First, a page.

6 Reasons Behind Fatigue and How You Can Regain Your Energy

With all the demands on people today, it's no wonder that many rely on caffeine, sugar and stimulants just to stay awake. The stress of long commutes, young children at home, and work is compounded by insufficient sleep and on-the-go eating. Yet even if these factors are present, the cause of fatigue is not always clear and the medical system does not reliably address fatigue. If you've been frustrated by low energy without knowing why, or need to safely raise your energy to handle your responsibilities, read on.


Stress, thought to be responsible for up to 90% of visits to the doctor, is omnipresent. Up to a certain point, our bodies are equipped to answer stress with a rush of adrenal hormones such as cortisol and adrenaline, but these are meant to be reserved for occasional crises, not constant overwork. Acute or chronic stress depletes the adrenal glands, inducing a state known as adrenal fatigue or, more seriously, adrenal exhaustion. Symptoms of adrenal fatigue include a tendency to startle and become irritated easily, low blood pressure, trouble sleeping, sensitivity to light, cravings for sweets and lower back pain.

If you suspect you have adrenal fatigue, ask your doctor to check if your pupils contract totally in bright light and whether your blood pressure stays normal if you stand up after lying down. Also ask to have your saliva tested for stress hormone levels to determine if you have adrenal fatigue.


If you're working hard and constantly on the run, the likelihood is that you're not giving your body the nutrition it needs to power you well. Diets high in carbohydrates, such as processed sweet and starchy foods like bagels, cereal, snack bars, and muffins,s are anti-energy for two reasons: first, sugary foods send your blood sugar on a rollercoaster ride, charging you up briefly before you dropping you down. This state induces your adrenal glands to release cortisol, contributing to adrenal fatigue. Second, eating a diet high in carbohydrates, or eating lightly (as when dieting), provides too little of the essential amino acid tyrosine for your body to produce the energizing hormones dopamine, adrenaline and noradrenaline.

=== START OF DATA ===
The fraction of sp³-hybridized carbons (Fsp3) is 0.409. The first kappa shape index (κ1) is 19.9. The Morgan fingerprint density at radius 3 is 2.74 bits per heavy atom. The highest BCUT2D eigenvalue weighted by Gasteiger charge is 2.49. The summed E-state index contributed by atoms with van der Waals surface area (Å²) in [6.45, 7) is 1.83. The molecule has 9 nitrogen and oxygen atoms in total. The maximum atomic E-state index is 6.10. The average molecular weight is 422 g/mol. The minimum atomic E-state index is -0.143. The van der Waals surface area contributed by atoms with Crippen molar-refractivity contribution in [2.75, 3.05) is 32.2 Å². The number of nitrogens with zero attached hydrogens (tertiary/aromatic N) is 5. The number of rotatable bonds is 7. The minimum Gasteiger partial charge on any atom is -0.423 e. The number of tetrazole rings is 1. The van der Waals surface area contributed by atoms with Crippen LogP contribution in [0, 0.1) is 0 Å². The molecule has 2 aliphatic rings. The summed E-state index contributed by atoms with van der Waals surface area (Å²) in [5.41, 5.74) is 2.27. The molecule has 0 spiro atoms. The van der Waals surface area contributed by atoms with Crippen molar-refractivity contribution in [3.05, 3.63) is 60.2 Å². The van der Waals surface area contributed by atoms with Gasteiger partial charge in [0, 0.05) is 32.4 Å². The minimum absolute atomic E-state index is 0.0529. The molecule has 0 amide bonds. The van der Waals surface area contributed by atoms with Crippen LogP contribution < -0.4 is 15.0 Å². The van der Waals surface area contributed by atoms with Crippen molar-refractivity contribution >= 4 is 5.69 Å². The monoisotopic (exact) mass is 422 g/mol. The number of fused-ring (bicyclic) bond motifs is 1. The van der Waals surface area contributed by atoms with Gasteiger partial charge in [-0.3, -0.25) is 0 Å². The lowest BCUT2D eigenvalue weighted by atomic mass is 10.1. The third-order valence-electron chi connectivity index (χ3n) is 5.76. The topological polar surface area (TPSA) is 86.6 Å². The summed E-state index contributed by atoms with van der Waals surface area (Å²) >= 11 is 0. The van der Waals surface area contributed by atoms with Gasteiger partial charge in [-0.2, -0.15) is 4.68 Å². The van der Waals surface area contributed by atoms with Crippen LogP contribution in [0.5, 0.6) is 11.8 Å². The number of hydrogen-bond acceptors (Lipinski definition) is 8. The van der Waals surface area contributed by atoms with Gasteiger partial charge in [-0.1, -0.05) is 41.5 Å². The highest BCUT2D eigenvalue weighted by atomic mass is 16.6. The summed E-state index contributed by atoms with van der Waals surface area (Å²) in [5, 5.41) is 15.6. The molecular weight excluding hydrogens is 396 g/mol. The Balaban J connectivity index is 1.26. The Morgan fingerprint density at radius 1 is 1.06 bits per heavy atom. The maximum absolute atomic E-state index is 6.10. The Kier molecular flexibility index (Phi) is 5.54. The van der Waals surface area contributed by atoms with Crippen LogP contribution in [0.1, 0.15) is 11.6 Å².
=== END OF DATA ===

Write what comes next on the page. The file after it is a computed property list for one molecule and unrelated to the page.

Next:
If you are a frequent dieter, often skip meals or rely on sweets to keep going, consider supplementing with tyrosine in a dose of 100-1,000 mg first thing in the morning. You may take a second dose in the afternoon. Alternatively, take tyrosine's precursor DLPA in a dose of 500 to1,000 mg first thing in the morning, repeating in the afternoon if you wish. DLPA's side benefits include acting as a mild painkiller and antidepressant. Taking fish oil, flax seed or another omega-3 fatty acid supplement will also improve levels of energizing hormones by up to 40%.

Low Thyroid

Thyroid hormones are needed to activate stimulating neurotransmitters like tyrosine, making them necessary for physical power. Low thyroid, experienced by about 10% of the population, is expressed in a number of symptoms including lethargy, increased need for sleep, headaches, tendency toward weight gain and difficulty losing weight, a hoarse voice, trouble concentrating, and depression. Low thyroid may be induced by a tonsillectomy, the start of menstruation or the onset of menopause. Men over 60 also experience a high rate of low thyroid. Finally, prolonged or frequent dieting can also result in down-tuned thyroid function.